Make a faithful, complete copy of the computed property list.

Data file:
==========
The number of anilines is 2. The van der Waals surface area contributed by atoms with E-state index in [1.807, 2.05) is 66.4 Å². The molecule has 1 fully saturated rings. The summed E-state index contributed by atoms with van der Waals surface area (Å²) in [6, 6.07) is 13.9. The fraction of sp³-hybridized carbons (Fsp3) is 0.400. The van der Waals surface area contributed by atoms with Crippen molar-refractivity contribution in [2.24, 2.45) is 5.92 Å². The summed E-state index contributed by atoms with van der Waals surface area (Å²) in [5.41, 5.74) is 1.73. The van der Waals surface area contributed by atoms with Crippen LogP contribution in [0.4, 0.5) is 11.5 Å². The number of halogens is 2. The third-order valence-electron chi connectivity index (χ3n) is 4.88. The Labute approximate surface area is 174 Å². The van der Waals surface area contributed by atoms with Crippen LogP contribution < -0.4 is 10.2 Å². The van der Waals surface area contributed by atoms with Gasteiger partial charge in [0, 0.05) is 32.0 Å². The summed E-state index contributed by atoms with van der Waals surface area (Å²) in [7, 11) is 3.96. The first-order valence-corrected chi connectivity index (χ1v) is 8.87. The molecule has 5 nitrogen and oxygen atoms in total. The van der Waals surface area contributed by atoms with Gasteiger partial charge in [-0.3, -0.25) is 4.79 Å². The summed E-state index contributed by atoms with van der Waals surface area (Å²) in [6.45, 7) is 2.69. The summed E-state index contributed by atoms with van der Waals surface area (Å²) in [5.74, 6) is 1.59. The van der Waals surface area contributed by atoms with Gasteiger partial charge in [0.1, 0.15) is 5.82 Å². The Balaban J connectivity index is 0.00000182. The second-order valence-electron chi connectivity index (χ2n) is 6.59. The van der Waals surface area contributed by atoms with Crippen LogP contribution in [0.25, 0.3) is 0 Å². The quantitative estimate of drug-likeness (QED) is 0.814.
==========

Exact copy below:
The number of anilines is 2. The van der Waals surface area contributed by atoms with E-state index in [1.807, 2.05) is 66.4 Å². The molecule has 1 fully saturated rings. The summed E-state index contributed by atoms with van der Waals surface area (Å²) in [6, 6.07) is 13.9. The fraction of sp³-hybridized carbons (Fsp3) is 0.400. The van der Waals surface area contributed by atoms with Crippen molar-refractivity contribution in [2.24, 2.45) is 5.92 Å². The summed E-state index contributed by atoms with van der Waals surface area (Å²) in [5.41, 5.74) is 1.73. The van der Waals surface area contributed by atoms with Crippen LogP contribution in [0.4, 0.5) is 11.5 Å². The number of halogens is 2. The third-order valence-electron chi connectivity index (χ3n) is 4.88. The Labute approximate surface area is 174 Å². The van der Waals surface area contributed by atoms with Crippen LogP contribution < -0.4 is 10.2 Å². The van der Waals surface area contributed by atoms with Gasteiger partial charge in [0, 0.05) is 32.0 Å². The summed E-state index contributed by atoms with van der Waals surface area (Å²) in [7, 11) is 3.96. The first-order valence-corrected chi connectivity index (χ1v) is 8.87. The molecule has 5 nitrogen and oxygen atoms in total. The van der Waals surface area contributed by atoms with Gasteiger partial charge in [-0.3, -0.25) is 4.79 Å². The summed E-state index contributed by atoms with van der Waals surface area (Å²) in [6.45, 7) is 2.69. The summed E-state index contributed by atoms with van der Waals surface area (Å²) in [5.74, 6) is 1.59. The van der Waals surface area contributed by atoms with Gasteiger partial charge in [0.1, 0.15) is 5.82 Å². The Balaban J connectivity index is 0.00000182. The second-order valence-electron chi connectivity index (χ2n) is 6.59. The van der Waals surface area contributed by atoms with Crippen LogP contribution in [0.25, 0.3) is 0 Å². The quantitative estimate of drug-likeness (QED) is 0.814.